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Valentine.gr  

April 2006

Did you know that Poppy was the sacred plant of Demeter, the godess of fertility and Ancient Greeks thought that poppies in the grains were a sign of fertility?

Field of poppies (Papaver Rhoeas)

Field Poppy - Papaver Rhoeas

This is probably one of the most popular wild flowers in Europe, both for its beauty, and its WorldWar II memorial. The plant is an annual herb which readily germinates from seeds. The branching stems have fine white or purple-red hair all along, especially at the flowering part. The flower stems are quite slender, and holds the solitary and terminal flowers. The bud is hanged upside down and then assumes a normal position just before blossoming. The stems have a white milky sap.

Most of the leaves are more or less found at the middle or lower part of the stem, leaving the flowers more conspicuous. They are stalked, oppositely-LYY arranged on the stems, and are so deeply pinnately-LYY divided, that each pinna (leaf lobe) is independent. They also have a coarsely serrated outline. The leaf pinnae-AEE and serrated outline varies from plant to plant.

The flower consists of 2 hairy sepals and 4 bright red to red-crimson petals, often having a dark blob at the base. The blob also varies from plant to plant and some may even lack it. The petals are fragile (detaches easily from the flower) and their size vary considerably, but can-ANN form flowers of about 50mm in diameter. At the center there is a globular or pot-shaped gynoecium that is pale green in colour and has radiating darker stripes at the top. The stigma are found upon these stripes. The base of the gynoecium is encircling by a cluster of many black stamens with anthers that may be covered with pale yellow or grey pollen.

The fruit is a seed capsule which is pale green and turns yellowish or light brown when the seeds matures. The glabrous seed-capsule is pot-shaped with a flattened top (lid) that has a slightly serrated circumference. The dehiscent poricidal capsule is operculate (possess a lid structure). It does not split open, but instead, the tiny (1mm), brown, kidney shaped seeds escape from pores at the lid part of the capsule when wind causes it to sway.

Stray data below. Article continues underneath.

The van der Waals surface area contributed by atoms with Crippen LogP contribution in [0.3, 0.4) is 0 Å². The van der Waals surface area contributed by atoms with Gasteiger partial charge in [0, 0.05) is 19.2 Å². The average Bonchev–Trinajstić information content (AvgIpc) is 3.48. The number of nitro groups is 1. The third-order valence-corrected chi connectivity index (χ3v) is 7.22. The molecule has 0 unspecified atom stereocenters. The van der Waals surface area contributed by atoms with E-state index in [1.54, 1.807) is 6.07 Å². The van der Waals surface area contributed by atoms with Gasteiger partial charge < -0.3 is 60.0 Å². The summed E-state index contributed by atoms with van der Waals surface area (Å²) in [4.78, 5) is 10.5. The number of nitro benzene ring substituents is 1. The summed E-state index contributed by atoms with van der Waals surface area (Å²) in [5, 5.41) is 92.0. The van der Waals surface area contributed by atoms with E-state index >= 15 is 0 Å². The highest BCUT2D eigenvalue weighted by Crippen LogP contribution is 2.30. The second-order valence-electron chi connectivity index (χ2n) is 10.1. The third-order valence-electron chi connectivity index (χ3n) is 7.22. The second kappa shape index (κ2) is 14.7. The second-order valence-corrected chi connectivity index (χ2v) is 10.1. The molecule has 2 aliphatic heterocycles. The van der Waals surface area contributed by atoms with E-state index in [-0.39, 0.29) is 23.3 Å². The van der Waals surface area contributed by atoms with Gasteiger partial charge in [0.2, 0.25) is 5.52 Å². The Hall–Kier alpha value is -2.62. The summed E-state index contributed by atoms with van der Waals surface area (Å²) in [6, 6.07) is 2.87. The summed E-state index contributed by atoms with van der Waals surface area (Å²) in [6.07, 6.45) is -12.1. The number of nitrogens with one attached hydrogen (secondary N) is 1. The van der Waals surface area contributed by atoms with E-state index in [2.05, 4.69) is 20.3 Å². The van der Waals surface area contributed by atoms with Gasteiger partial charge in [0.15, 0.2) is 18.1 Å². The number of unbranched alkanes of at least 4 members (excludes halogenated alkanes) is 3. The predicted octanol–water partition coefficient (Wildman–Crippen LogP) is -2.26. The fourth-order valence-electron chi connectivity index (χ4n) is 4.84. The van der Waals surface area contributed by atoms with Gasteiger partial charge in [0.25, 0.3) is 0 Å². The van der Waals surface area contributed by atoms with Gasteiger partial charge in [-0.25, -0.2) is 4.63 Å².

Origin of the Poppy is probably Asia and Far East. According to reference this plant is native to Northern Africa, Western Asia and Europe It is also naturalized in North America.

Papaver Rhoeas is very slightly narcotic. The chief constituent of the fresh petals is the red colouring matter, which consists of Rhoeadic and Papaveric acids. This colour is much darkened by alkalis. All parts of the plant contain the crystalline non-poisonous alkaloid Rhoeadine. The amount of active ingredients is very small and rather uncertain in quantity. There is great controversy as to the presence of Morphine. Also it has not been determined whether Meconic Acid, which is present in opium, is a constituent. 

The flowers of corn poppy have a long history of medicinal usage, especially for ailments in the elderly and children. Chiefly employed as a mild pain reliever and as a treatment for irritable coughs, it also helps to reduce nervous over-activity. Unlike the related opium poppy (P. somniferum) it is non-addictive. However, the plant does contain alkaloids, which are still under investigation, and so should only be used under the supervision of a qualified herbalist.

The flowers and petals are anodyne, emollient, emmenagogue, expectorant, hypnotic, slightly narcotic and sedative. An infusion is taken internally in the treatment of bronchial complaints and coughs, insomnia, poor digestion, nervous digestive disorders and minor painful conditions. The flowers are also used in the treatment of jaundice. The petals are harvested as the flowers open and are dried for later use. They should be collected on a dry day and can be dried or made into a syrup.

The latex in the seed-pods is narcotic and slightly sedative. It can be used in very small quantities, and under expert supervision, as a sleep-inducing drug. The leaves and seeds are tonic. They are useful in the treatment of low fevers. The plant has anticancer properties.

Many parts of papaver are edible. Seeds - raw or cooked. Much used as a flavouring in cakes, bread, fruit salads etc. it imparts a very nice nutty flavour. The seeds are rather small, but they are contained in fairly large seed pods and so are easy to harvest. The seeds are perfectly safe to eat, containing none of the alkaloids associated with other parts of the plant. An edible oil is obtained from the seeds. This is said to be an excellent substitute for olive oil, it can be used in salad dressings or for cooking.

Leaves - raw or cooked. Used like spinach or as a flavouring in soups and salads. The leaves should not be used after the flower buds have formed. Some caution is advised, see the notes above on toxicity. Flower - A syrup can be prepared from the scarlet flower petals, it is used in soups, gruels etc. In the past it was also used as a substitute for tea. A red dye from the petals is used as a food flavouring, especially in wine.

Poppy was the sacred plant of Demeter, the godess of fertility. Ancient Greeks thought that poppies were a sign of fertility. Poppy seeds were thought to bring health and strength so Greek athletes were given mixtures of poppy seeds, honey, and wine. Demeter,so the legend goes, created the poppy for the purpose of getting some sleep after the loss of her daughter Persephone. The twin brothers Hypnos and Thanatos (sleep and Death) were represented as crowned with poppies or carrying poppies in their hands. Obviously the Greeks were aware of the fact that a merciful sleep induced by opium could lead to death.

Source:
http://www.marz-kreations.com/WildPlants/PAPV/ Papaver_rhoeas.html
http://www.sfheart.com/poppy.html
http://www.valentine.gr/spring_gr.php

 

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